Currently submitted to: JMIR mHealth and uHealth
Date Submitted: Sep 6, 2020
Open Peer Review Period: Sep 7, 2020 - Nov 7, 2020
(currently open for review)
Accelerometry for the prediction of Type-2 Diabetes: A machine learning-based study of the UK Biobank accelerometer cohort
Between 2013 and 2015, the UK Biobank (UKBB) collected accelerometer traces (AXT) using wrist-worn triaxial accelerometers for 103,712 volunteers aged between 40 and 69, for one week each. This dataset has been used in the past to verify that individuals with chronic diseases exhibit reduced activity levels compared to healthy populations 1. Yet, the dataset is likely to be noisy, as the devices were allocated to participants without a specific set of inclusion criteria, and the traces reflect uncontrolled free-living conditions.
To determine the extent to which AXT traces can distinguish individuals with Type-2 Diabetes (T2D) from normoglycaemic controls, and to quantify their limitations.
Physical activity features were first extracted from the raw AXT dataset for each participant, using an algorithm that extends the previously developed Biobank Accelerometry Analysis toolkit from Oxford University 1. These features were complemented by a selected collection of socio-demographic and lifestyle (SDL) features available from UKBB. Clustering was used to determine whether activity features would naturally partition participants, and the SDL features were projected onto the resulting clusters for a more meaningful interpretation. Supervised machine learning classifiers were then trained using the different sets of features, to segregate T2D positive individuals from normoglycaemic. Multiple criteria, based on a combination of self-assessment Biobank variables and primary care health records linked to the participants in Biobank, were used to identify 3,103 individuals in this population who have T2D. The remaining non-diabetic participants were further scored on their physical activity impairment severity levels based on other conditions found in their primary care data, and those likely to have been physically impaired at the time were excluded.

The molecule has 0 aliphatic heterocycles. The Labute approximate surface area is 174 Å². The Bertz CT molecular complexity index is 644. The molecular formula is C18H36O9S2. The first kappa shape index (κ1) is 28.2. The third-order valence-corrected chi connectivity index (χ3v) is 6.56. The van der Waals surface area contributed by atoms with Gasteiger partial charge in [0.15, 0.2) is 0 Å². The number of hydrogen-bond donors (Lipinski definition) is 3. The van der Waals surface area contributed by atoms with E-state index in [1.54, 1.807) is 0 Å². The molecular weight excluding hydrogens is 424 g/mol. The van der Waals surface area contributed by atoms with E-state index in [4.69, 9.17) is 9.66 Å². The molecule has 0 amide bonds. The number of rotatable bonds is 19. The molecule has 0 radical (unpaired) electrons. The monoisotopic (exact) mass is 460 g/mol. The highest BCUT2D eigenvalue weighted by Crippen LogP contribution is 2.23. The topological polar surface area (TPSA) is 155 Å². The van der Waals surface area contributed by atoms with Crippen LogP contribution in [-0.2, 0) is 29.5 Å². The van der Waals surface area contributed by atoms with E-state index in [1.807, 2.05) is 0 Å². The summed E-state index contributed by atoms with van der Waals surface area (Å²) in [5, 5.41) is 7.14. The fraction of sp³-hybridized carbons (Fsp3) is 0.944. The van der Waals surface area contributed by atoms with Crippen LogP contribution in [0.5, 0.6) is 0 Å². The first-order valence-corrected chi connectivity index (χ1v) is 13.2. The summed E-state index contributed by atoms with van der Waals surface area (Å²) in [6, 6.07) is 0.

Three types of classifiers were tested, with AUROC close to .86 for all three, and F1 scores in the range [.80,.82] for T2D positives and [.73,.74] for controls. Results obtained using non-physically impaired controls were compared to highly physically impaired controls, to test the hypothesis that non-diabetes conditions reduce classifier performance. Models built using a training set that includes controls with other conditions had worse performance: AUROC [.75-.77] and F1 in the range [.76-.77] (positives) and [.63,.65] (controls). Clusters generated using k-means and hierarchical methods showed limited quality (Silhouette scores: 0.105, 0.207 respectively), however a 2-dimensional visual rendering obtained using T-SNE reveals well-defined clusters. Importantly, one of the 3 hierarchical clusters contain almost exclusively (close to 100%) T2D participants.
The study demonstrates the potential, and limitations, of AXT in the UKBB when these are used to discriminate between T2D and normoglycaemic controls. The use of primary care EHRs is essential both to correctly identify positives, and also to identify controls that should be excluded to reduce noise in the training set.
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